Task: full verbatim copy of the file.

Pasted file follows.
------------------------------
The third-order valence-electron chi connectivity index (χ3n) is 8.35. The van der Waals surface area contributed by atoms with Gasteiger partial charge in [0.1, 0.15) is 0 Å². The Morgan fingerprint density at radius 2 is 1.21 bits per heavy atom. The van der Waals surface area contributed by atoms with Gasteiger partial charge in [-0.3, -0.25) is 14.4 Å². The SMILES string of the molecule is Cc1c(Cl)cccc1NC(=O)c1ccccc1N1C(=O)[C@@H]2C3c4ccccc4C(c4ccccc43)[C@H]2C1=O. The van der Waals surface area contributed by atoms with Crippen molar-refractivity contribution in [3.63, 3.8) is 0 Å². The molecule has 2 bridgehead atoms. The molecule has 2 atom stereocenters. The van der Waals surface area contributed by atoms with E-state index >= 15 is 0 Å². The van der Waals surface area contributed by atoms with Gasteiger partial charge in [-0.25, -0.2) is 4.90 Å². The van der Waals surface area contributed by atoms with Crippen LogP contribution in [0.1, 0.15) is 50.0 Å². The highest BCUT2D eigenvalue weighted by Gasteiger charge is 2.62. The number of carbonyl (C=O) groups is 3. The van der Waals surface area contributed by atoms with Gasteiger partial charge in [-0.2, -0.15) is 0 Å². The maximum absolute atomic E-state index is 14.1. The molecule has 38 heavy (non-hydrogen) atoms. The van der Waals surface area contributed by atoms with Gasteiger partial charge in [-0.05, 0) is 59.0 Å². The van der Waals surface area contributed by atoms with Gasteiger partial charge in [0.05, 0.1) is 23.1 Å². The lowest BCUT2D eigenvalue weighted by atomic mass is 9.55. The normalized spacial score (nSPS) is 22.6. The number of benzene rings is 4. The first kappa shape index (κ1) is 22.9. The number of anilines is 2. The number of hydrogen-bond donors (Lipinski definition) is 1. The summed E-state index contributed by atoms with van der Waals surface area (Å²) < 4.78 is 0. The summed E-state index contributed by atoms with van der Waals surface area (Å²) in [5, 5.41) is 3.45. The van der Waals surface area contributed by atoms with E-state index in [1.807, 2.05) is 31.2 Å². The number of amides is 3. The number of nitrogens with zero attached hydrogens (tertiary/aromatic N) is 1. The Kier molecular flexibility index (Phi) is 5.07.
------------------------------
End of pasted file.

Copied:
The third-order valence-electron chi connectivity index (χ3n) is 8.35. The van der Waals surface area contributed by atoms with Gasteiger partial charge in [0.1, 0.15) is 0 Å². The Morgan fingerprint density at radius 2 is 1.21 bits per heavy atom. The van der Waals surface area contributed by atoms with Gasteiger partial charge in [-0.3, -0.25) is 14.4 Å². The SMILES string of the molecule is Cc1c(Cl)cccc1NC(=O)c1ccccc1N1C(=O)[C@@H]2C3c4ccccc4C(c4ccccc43)[C@H]2C1=O. The van der Waals surface area contributed by atoms with Crippen molar-refractivity contribution in [3.63, 3.8) is 0 Å². The molecule has 2 bridgehead atoms. The molecule has 2 atom stereocenters. The van der Waals surface area contributed by atoms with E-state index >= 15 is 0 Å². The van der Waals surface area contributed by atoms with Gasteiger partial charge in [-0.25, -0.2) is 4.90 Å². The van der Waals surface area contributed by atoms with Crippen LogP contribution in [0.1, 0.15) is 50.0 Å². The highest BCUT2D eigenvalue weighted by Gasteiger charge is 2.62. The number of carbonyl (C=O) groups is 3. The van der Waals surface area contributed by atoms with Gasteiger partial charge in [-0.2, -0.15) is 0 Å². The maximum absolute atomic E-state index is 14.1. The molecule has 38 heavy (non-hydrogen) atoms. The van der Waals surface area contributed by atoms with Gasteiger partial charge in [-0.05, 0) is 59.0 Å². The van der Waals surface area contributed by atoms with Gasteiger partial charge in [0.05, 0.1) is 23.1 Å². The lowest BCUT2D eigenvalue weighted by atomic mass is 9.55. The normalized spacial score (nSPS) is 22.6. The number of benzene rings is 4. The first kappa shape index (κ1) is 22.9. The number of anilines is 2. The number of hydrogen-bond donors (Lipinski definition) is 1. The summed E-state index contributed by atoms with van der Waals surface area (Å²) < 4.78 is 0. The summed E-state index contributed by atoms with van der Waals surface area (Å²) in [5, 5.41) is 3.45. The van der Waals surface area contributed by atoms with E-state index in [1.807, 2.05) is 31.2 Å². The number of amides is 3. The number of nitrogens with zero attached hydrogens (tertiary/aromatic N) is 1. The Kier molecular flexibility index (Phi) is 5.07.